BOSTON — The killing of Osama bin Laden means something different in every corner of the world.
GlobalPost correspondents gauge the reactions of those around them to news that has rippled across the globe — from Rio to Jakarta to Wall Street.
In Pakistan, where U.S. forces found bin Laden and subsequently shot him through the eye, the news has raised more questions than it answered. "Look at where he was caught,” said defense analyst Ayesha Siddiqa. “That itself would raise questions as to what was Pakistan doing. Why were they so quiet?”
The questions surrounding bin Laden in Pakistan highlight the tricky relations between the U.S. and the Pakistanis. Some residents on the streets of Abbottabad, where bin Laden was killed, say it's nothing but U.S. propaganda.
And security analysts said that the death of the world’s most-wanted man would have little effect on the Taliban in either Pakistan or Afghanistan.
In Afghanistan, President Hamid Karzai isn't alone in hoping that the removal of bin Laden will help end the Afghanistan's long and bloody war. Here's a conversation with GlobalPost senior correspondent in Afghanistan, Jean MacKenzie.
India used the news to highlight its own concerns about Pakistan, its neighbor to its north and west. "We believe that the perpetrators of the Mumbai terror attack, including the controllers and handlers of the terrorists who actually carried out the attack, continue to be sheltered in Pakistan," said Home Minister P. Chidambaram.
In Indonesia, which is considered a former hotbed of extremism itself, reactions were muted. Though there are some who are bracing for retribution from radical groups. Hardliners there can't let bin Laden go, saying they don't believe he's dead and warning the “infidels” who are spreading the message to check their facts.
Coming trials may help answer just how close Osama’s Asian operatives came to destroying their wish list of targets. Interrogation files offer a preview of the proceedings and a look at how bin Laden’s network extended into unlikely corners of Asia.
China has yet to issue an official statement, but a netizen named Ti Ten summed up the apathetic attitude of the majority of Chinese, who see the event as having little to do with them. “This seems doesn’t have one mao [metaphorically a cent] of relation to us,” the poster commented.
In Yemen, residents on the street rejoice, while others warn of a "thousand bin Ladens."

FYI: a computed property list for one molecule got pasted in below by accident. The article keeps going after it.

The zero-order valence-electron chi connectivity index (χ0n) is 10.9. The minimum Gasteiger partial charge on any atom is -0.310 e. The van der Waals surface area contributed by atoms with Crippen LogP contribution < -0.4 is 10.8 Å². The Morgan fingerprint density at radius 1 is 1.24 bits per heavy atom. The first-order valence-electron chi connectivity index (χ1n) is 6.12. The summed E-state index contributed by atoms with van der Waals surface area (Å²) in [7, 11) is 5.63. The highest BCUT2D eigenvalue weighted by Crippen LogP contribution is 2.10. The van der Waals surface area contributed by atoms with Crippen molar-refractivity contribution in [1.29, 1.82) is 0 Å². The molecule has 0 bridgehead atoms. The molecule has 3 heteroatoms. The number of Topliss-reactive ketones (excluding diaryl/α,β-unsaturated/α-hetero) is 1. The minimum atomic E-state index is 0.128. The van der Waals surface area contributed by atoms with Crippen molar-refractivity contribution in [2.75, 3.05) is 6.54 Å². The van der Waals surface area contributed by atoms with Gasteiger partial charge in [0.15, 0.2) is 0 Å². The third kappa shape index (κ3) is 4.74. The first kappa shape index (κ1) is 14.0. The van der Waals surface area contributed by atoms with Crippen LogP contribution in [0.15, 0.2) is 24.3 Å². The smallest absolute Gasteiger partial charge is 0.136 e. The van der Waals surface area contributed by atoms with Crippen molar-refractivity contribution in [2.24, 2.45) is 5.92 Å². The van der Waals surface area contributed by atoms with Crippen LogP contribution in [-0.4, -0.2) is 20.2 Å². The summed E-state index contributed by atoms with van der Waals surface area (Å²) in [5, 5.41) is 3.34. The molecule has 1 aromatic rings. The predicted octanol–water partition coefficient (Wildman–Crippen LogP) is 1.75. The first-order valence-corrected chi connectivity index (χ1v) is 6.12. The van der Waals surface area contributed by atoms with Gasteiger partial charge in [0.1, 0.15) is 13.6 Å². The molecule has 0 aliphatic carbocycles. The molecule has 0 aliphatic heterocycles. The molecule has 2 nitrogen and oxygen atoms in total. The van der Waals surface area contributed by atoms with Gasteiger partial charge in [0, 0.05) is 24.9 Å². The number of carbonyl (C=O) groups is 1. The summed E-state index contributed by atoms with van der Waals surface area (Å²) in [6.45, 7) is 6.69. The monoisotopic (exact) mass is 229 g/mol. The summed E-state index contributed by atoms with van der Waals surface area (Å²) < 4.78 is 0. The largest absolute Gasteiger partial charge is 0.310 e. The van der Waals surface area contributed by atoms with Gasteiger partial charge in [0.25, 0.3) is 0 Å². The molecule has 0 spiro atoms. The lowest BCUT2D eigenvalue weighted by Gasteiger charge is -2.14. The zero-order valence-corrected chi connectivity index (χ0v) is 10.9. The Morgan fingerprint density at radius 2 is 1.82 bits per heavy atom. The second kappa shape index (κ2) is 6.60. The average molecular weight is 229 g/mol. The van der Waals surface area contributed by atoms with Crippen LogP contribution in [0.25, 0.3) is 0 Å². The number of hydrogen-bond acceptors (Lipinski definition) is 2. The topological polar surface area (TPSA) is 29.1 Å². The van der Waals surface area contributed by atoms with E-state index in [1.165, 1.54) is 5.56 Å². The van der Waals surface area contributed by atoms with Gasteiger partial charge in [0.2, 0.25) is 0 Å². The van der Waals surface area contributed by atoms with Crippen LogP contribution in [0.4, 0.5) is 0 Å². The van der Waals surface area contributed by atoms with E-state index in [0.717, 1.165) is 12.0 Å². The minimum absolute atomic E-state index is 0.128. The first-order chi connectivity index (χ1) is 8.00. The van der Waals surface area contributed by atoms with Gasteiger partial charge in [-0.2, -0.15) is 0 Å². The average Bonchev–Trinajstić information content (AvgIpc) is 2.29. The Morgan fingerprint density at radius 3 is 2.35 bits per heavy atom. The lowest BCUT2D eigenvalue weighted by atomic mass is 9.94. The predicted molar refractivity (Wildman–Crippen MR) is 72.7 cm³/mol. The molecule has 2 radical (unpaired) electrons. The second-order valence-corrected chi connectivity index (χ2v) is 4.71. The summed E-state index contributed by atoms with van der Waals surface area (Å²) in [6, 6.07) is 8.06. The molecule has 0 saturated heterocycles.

Britain, which has experienced its own terrorist attacks since Sept. 11, 2001, reacted with caution: "This news will be welcomed right across our country," said Prime Minister David Cameron. "Of course, it does not mark the end of the threat we face from extremist terrorism. Indeed, we will have to be particularly vigilant in the weeks ahead."
Russia and the United States find little common ground in foreign affairs, but the fight against terrorism is one thing they agree on. The Kremlin issued an enthusiastic congratulations and likened bin Laden's capture to its own hunt for Chechen terrorists. Take the temperature of the streets of Moscow.
In Brussels, European Union leaders welcomed the news of bin Laden's death with enthusiasm, but faced questions about whether the methods used to hunt him down contradicted EU values. Meanwhile, NATO reflected on the significance of bin Laden.
Kenya celebrated the news of bin Laden's killing. Scores of Kenyans died when Al Qaeda bombed the U.S. embassy in Nairobi in 1998. Many African extremist groups are inspired by bin Laden and Al Qaeda. What will they do now?
In Brazil, a soccer match was bigger news than Osama bin Laden's death.
Global markets showed minimal impact, with gold and oil prices falling slightly.
Why was bin Laden buried at sea? A look at the options shows that sending his corpse below the waters was the choice with the fewest complications.
Videos and photos
Also, listen to a conversation with GlobalPost senior correspondent in Afghanistan, Jean MacKenzie.
Reactions from Kabul:
Reactions from Moscow: